• Once pickled, remove the eggs from the pickling liquid and slice them in half. Gently scoop out the egg yolks and transfer them to a medium bowl. Mash the egg yolks with a fork until they reach a fine crumble. Mix in the mayonnaise, sour cream, Dijon mustard and freshly ground pepper until the egg yolks are very smooth. Salt to taste and adjust any other seasonings to your liking (you may find you need to add a tablespoon or two more of mayo or sour cream to reach a smooth consistency).
  • Scoop dollops of the mixture into each of the egg-white halves. Alternatively, if you're feeling fancy, transfer the mixture to a piping bag fitted with a star tip and pipe-in the mixture into of the each egg white halves. Garnish with a teeny sprig of fresh dill, if you like, and serve.
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Leave a Reply

  • Reply Maureen | Orgasmic Chef December 30, 2013 at 4:35 am

    I made deviled eggs for Christmas lunch and someone suggested that I should have popped my eggs in a jar of pickled beets first.

    Now I see this recipe and I no longer think she was nuts. 🙂

    Happy New Year!

  • Reply Tracy | Peanut Butter and Onion December 30, 2013 at 7:45 am

    OMG these are so pretty, what a wonderful twist on an original… Love it

  • Reply Lori December 30, 2013 at 8:23 am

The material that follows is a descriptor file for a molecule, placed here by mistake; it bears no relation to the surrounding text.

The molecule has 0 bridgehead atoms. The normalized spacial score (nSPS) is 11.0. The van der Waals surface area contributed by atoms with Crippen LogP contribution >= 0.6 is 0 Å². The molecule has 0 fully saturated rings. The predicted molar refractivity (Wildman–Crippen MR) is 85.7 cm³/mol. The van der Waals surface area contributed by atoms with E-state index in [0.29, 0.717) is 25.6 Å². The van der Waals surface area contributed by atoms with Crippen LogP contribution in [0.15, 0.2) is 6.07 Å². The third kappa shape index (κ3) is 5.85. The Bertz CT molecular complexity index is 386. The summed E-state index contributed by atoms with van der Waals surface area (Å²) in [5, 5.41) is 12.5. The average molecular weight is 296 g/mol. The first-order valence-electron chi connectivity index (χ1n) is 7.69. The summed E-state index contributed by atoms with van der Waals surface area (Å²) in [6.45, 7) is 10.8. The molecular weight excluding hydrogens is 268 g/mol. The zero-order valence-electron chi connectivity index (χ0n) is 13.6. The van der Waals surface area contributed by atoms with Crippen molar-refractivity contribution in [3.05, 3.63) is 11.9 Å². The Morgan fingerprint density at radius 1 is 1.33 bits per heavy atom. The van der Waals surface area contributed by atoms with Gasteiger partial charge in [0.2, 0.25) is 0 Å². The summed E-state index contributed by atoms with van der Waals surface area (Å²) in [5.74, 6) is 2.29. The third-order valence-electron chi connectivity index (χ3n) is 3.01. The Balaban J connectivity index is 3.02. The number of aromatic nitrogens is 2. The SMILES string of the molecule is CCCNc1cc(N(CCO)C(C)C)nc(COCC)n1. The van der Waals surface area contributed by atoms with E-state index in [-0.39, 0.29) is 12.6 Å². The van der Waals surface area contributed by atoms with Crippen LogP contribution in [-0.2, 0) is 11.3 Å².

OMG! Old eggs FOR SURE. The older, the better. The liquid inside starts to “shrink” and creates more of an air pocket beneath the shell. I always try to have a carton of eggs 1 to 2 weeks out from purchase for all boiled egg situations!! Love the pink color. Will add this to my mix.

  • Reply carolyn December 30, 2013 at 10:44 am

    Oh yes, there is scientific proof the older the better the egg, the easier it will be to peel. It has to do with the outer and inner membrane sticking to the shell. I always keep old eggs when I know I’m going to be making deviled eggs. My granny used to pickle her eggs right in with her pickled beets but I never thought about using those eggs for deviled eggs. How silly of me and how smart of you. They look beautiful!

  • Reply Mel December 30, 2013 at 10:52 am

    this could be a fun way to switch up traditional hardboiled eggs in my salad! woop!

  • Reply Christine December 30, 2013 at 11:34 am

    Okay, this is so cool. First I wanted to make the avocado devil eggs which you made years ago. But now? Pink eggs!!! I mean… Happy New Year!

  • Reply Kim N December 30, 2013 at 12:52 pm

    I had eggs that were 2-3 weeks out and I still couldn’t peel the darn things! I love hard boiled eggs but really hate trying to peel them!

    • Reply Adrianna Adarme December 30, 2013 at 1:24 pm

      Feel your pain. These were still a little difficult; if you look carefully, you’ll notice that the eggs’ edges aren’t perfectly smooth. So annoying. But that did taste great. 🙂

  • Reply Missy December 30, 2013 at 1:04 pm

    I LOVE pickeled eggs! What a great idea. I can’t wait to try this!

  • Reply Lauren December 30, 2013 at 1:50 pm

    I do agree that the older the easier to peel. However, I’ll also say if you whack the egg prior to boiling with a knife and crack the top just ever so slightly, the egg will also be easier to peel. I learned this trick when working at a deli and had to make eggs salad on a regular basis with four dozen eggs at a time! Not fun to peel that many!! Give it a go. It does help!

  • Reply Tess @ Tips on Life and Love December 30, 2013 at 2:24 pm

    I always find myself drawn to the platter of deviled eggs no matter the occasion. What can I say, I love them! I can’t wait to try this recipe- thanks for sharing! Happy New Year!

  • Reply dishing up the dirt December 30, 2013 at 5:54 pm